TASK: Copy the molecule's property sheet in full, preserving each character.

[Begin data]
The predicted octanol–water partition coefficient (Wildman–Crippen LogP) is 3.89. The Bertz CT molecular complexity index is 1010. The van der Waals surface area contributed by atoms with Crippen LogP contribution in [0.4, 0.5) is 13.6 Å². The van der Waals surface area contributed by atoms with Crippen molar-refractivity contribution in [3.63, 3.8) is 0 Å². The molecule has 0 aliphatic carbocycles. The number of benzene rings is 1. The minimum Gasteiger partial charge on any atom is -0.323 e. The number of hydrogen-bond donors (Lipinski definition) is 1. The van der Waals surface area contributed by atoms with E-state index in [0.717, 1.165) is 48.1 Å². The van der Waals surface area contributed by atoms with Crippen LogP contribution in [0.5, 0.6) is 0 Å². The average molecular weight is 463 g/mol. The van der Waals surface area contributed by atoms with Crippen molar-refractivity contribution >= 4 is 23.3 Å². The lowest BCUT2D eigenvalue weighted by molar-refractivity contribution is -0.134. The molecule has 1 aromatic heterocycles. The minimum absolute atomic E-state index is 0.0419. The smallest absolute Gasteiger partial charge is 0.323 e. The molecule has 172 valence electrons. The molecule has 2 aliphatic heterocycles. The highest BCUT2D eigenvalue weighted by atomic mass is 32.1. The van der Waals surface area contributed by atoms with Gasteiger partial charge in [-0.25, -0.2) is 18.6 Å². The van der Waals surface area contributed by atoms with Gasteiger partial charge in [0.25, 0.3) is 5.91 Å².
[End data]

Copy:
The predicted octanol–water partition coefficient (Wildman–Crippen LogP) is 3.89. The Bertz CT molecular complexity index is 1010. The van der Waals surface area contributed by atoms with Crippen LogP contribution in [0.4, 0.5) is 13.6 Å². The van der Waals surface area contributed by atoms with Crippen molar-refractivity contribution in [3.63, 3.8) is 0 Å². The molecule has 0 aliphatic carbocycles. The number of benzene rings is 1. The minimum Gasteiger partial charge on any atom is -0.323 e. The number of hydrogen-bond donors (Lipinski definition) is 1. The van der Waals surface area contributed by atoms with E-state index in [0.717, 1.165) is 48.1 Å². The van der Waals surface area contributed by atoms with Crippen LogP contribution in [0.5, 0.6) is 0 Å². The average molecular weight is 463 g/mol. The van der Waals surface area contributed by atoms with Crippen molar-refractivity contribution >= 4 is 23.3 Å². The lowest BCUT2D eigenvalue weighted by molar-refractivity contribution is -0.134. The molecule has 1 aromatic heterocycles. The minimum absolute atomic E-state index is 0.0419. The smallest absolute Gasteiger partial charge is 0.323 e. The molecule has 172 valence electrons. The molecule has 2 aliphatic heterocycles. The highest BCUT2D eigenvalue weighted by atomic mass is 32.1. The van der Waals surface area contributed by atoms with Gasteiger partial charge in [-0.25, -0.2) is 18.6 Å². The van der Waals surface area contributed by atoms with Gasteiger partial charge in [0.25, 0.3) is 5.91 Å².